March 24, 2023
A New Exhibition Explores Gaetano Pesce’s Drawing Practice
While chronicling Gaetano Pesce’s radical assumption of design across decades, his sixty rarely or never exhibited works on paper in the exhibition Unframed at Galerie56 (on view until May 8, 2023) translate the designer’s resin-clad whimsical universe into two-dimension. For Lee Mindel, principal of architecture firm SheltonMindel and proprietor of the Tribeca gallery, the opportunity to host the first comprehensive exhibition Pesce’s drawings was the result of a few serendipitous career overlaps with the 83-year-old Italian furniture maestro.
Discovering Gaetano Pesce’s Drawings
“The aura of Gaetano has somewhat been metaphysically around me through strange confluences,” Mindel told Metropolis. While Pesce was designing advertising giant Chiat/Day’s now-legendary-yet-ahead-of-its-time open concept Manhattan office in the early 1990s, Mindel was working on the agency co-founder Jay Chiat’s Long Island home. “As resin gave him the freedom to explore at the time, the material became his raison d’être,” the architect remembered about the designer’s signature material. In this vein, the time-defying permanence of many Pesce pieces at the home of Mindel’s co-chair in Design Miami’s vetting committee, Al Eiber, had always inspired the architect. And, when Mindel ran into Pesce at a doctor’s office last October, he had recently completed an interior design project for a client who has a version of his iconic Pratt chair by their fireplace.
At the waiting room, the two talked about Mindel’s plans to open a design gallery and they soon met at Pesce’s Brooklyn Navy Yard studio. “I noticed all these beautiful drawings scattered around and immediately floated the idea of a show of 45 years of drawings, unframed,” the architect added.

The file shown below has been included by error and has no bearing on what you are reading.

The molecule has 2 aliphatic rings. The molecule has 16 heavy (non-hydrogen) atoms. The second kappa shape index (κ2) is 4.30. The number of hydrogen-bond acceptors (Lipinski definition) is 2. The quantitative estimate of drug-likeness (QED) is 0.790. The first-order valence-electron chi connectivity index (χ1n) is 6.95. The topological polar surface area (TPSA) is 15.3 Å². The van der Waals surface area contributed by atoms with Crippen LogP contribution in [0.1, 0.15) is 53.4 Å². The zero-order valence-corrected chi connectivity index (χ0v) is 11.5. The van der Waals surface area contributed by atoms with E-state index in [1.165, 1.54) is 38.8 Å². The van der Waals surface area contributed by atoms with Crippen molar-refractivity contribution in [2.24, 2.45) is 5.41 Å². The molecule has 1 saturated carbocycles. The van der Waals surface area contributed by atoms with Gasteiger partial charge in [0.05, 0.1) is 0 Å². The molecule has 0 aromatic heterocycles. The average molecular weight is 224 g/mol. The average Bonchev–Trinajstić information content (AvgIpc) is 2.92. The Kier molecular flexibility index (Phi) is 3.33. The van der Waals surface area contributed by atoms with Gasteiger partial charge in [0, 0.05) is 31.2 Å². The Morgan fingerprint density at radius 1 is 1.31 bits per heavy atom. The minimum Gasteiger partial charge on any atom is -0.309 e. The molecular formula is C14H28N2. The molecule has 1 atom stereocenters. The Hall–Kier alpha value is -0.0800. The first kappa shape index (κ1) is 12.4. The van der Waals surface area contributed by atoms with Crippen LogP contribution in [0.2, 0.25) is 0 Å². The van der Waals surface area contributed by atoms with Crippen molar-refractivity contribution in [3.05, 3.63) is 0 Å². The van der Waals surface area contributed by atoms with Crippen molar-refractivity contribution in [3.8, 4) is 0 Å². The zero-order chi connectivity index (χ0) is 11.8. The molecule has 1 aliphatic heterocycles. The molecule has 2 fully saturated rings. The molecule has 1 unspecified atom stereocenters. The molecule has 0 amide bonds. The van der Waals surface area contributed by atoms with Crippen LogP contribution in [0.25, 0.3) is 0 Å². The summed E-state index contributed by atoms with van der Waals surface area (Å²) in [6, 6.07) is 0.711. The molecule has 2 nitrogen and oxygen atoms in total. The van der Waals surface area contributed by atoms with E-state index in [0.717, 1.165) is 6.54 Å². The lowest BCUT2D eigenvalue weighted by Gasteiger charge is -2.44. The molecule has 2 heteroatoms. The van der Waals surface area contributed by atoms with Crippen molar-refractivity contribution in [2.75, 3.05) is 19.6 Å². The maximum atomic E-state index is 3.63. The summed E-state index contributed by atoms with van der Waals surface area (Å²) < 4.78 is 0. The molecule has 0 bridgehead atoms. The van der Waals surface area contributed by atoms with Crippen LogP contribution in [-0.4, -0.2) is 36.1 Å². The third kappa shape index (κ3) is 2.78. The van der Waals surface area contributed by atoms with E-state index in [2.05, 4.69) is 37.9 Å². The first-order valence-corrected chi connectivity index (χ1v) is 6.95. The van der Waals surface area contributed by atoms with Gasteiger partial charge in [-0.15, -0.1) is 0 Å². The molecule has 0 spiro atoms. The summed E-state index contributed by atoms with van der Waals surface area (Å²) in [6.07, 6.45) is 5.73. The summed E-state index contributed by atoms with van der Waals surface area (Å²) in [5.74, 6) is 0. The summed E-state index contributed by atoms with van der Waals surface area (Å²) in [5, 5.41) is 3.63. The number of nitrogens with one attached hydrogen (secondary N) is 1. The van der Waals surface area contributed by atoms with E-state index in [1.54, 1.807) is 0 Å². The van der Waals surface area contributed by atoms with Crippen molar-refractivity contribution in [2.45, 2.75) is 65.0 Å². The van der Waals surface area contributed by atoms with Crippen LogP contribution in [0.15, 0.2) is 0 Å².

Gaetano Pesce’s Imagination Runs Wild in Two Dimensions
The exhibition’s take-over across the gallery is radical in a true Pesce sense. Cardboard drawings that reach 122 inches in height are taped onto columns and walls, covered with transparent plastic as per the designer’s request, both as protection and another layer of artificial sheen. Fitting to their unconventional hang, humorous touches run across the vertical drawings that replicate brick building facades with playful-yet-impractical window silhouettes, such as a human face and a body. Indeed, the drawings revel in furthering Pesce’s already unrestrained design philosophy limitlessly on paper. From unrealized ideas, such as a question mark table and bird’s eye views of potential home projects, the drawings allude to conventional sketches while stripping them of function through freer hand gestures and color choices.
An exception is the Bahai House, which Pesce designed and realized for a client in the titular Brazilian state during the late 90s. With its poured-resin, color-oozing floors and colorful biomorphic structure, the house is a typical Pesce creation, and its romantic drawings on mylar convey the house’s breeze energy with ease and joy. The now bygone house’s illustrations are taped onto the window that faces Church Street where a smaller version of Anish Kapoor’s Cloud Gate sculpture, widely known as “the bean,” has recently been installed under the Herzog & de Meuron–designed “Jenga tower.”
The tubes in which the drawings traveled now function as vases for various faux and real flowers, including the spring blossom forsythia and faux palm leaves. “There is study on life, humor, humanity and ‘dolce vita’ in his way of bringing joy to a human or plant form,” Mindel added.
A Renaissance Moment for the 83-Year-Old Designer
For the architect, the ongoing surge of interest in Pesce’s oeuvre—including a recent book titled Out in The World With Gaetano Pesce, a Bottega Veneta collaboration, and his ongoing first gallery exhibition in Los Angeles at The Future Perfect—stems from his loyalty to whimsical thinking as manifested in the drawings: “Gaetano has never lost the child inside, and therefore the youth has kept gravitating towards him.”
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